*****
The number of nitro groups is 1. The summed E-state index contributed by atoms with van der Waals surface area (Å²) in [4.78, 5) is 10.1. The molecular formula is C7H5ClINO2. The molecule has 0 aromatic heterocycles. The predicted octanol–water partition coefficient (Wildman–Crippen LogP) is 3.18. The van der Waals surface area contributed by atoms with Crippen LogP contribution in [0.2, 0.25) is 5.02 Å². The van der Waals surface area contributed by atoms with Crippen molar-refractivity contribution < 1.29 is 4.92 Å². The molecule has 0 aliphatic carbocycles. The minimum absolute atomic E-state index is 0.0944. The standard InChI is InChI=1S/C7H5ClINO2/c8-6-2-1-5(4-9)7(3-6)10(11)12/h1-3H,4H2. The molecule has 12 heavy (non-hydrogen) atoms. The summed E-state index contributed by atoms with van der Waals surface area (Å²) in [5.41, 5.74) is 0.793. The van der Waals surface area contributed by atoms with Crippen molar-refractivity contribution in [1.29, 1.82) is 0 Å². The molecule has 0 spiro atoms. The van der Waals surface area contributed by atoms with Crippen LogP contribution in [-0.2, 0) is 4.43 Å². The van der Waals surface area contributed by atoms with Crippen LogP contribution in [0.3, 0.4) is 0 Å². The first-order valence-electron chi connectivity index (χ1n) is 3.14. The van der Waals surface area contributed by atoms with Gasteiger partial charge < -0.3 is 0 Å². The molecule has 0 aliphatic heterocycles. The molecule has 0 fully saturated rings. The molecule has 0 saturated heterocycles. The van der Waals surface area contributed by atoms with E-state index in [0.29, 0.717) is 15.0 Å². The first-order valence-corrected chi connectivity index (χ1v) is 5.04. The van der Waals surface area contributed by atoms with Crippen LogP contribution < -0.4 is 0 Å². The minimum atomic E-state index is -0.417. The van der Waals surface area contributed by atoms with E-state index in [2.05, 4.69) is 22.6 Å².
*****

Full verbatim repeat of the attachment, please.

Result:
The number of nitro groups is 1. The summed E-state index contributed by atoms with van der Waals surface area (Å²) in [4.78, 5) is 10.1. The molecular formula is C7H5ClINO2. The molecule has 0 aromatic heterocycles. The predicted octanol–water partition coefficient (Wildman–Crippen LogP) is 3.18. The van der Waals surface area contributed by atoms with Crippen LogP contribution in [0.2, 0.25) is 5.02 Å². The van der Waals surface area contributed by atoms with Crippen molar-refractivity contribution < 1.29 is 4.92 Å². The molecule has 0 aliphatic carbocycles. The minimum absolute atomic E-state index is 0.0944. The standard InChI is InChI=1S/C7H5ClINO2/c8-6-2-1-5(4-9)7(3-6)10(11)12/h1-3H,4H2. The molecule has 12 heavy (non-hydrogen) atoms. The summed E-state index contributed by atoms with van der Waals surface area (Å²) in [5.41, 5.74) is 0.793. The van der Waals surface area contributed by atoms with Crippen molar-refractivity contribution in [1.29, 1.82) is 0 Å². The molecule has 0 spiro atoms. The van der Waals surface area contributed by atoms with Crippen LogP contribution in [-0.2, 0) is 4.43 Å². The van der Waals surface area contributed by atoms with Crippen LogP contribution in [0.3, 0.4) is 0 Å². The first-order valence-electron chi connectivity index (χ1n) is 3.14. The van der Waals surface area contributed by atoms with Gasteiger partial charge < -0.3 is 0 Å². The molecule has 0 aliphatic heterocycles. The molecule has 0 fully saturated rings. The molecule has 0 saturated heterocycles. The van der Waals surface area contributed by atoms with E-state index in [0.29, 0.717) is 15.0 Å². The first-order valence-corrected chi connectivity index (χ1v) is 5.04. The van der Waals surface area contributed by atoms with Crippen LogP contribution < -0.4 is 0 Å². The minimum atomic E-state index is -0.417. The van der Waals surface area contributed by atoms with E-state index in [2.05, 4.69) is 22.6 Å².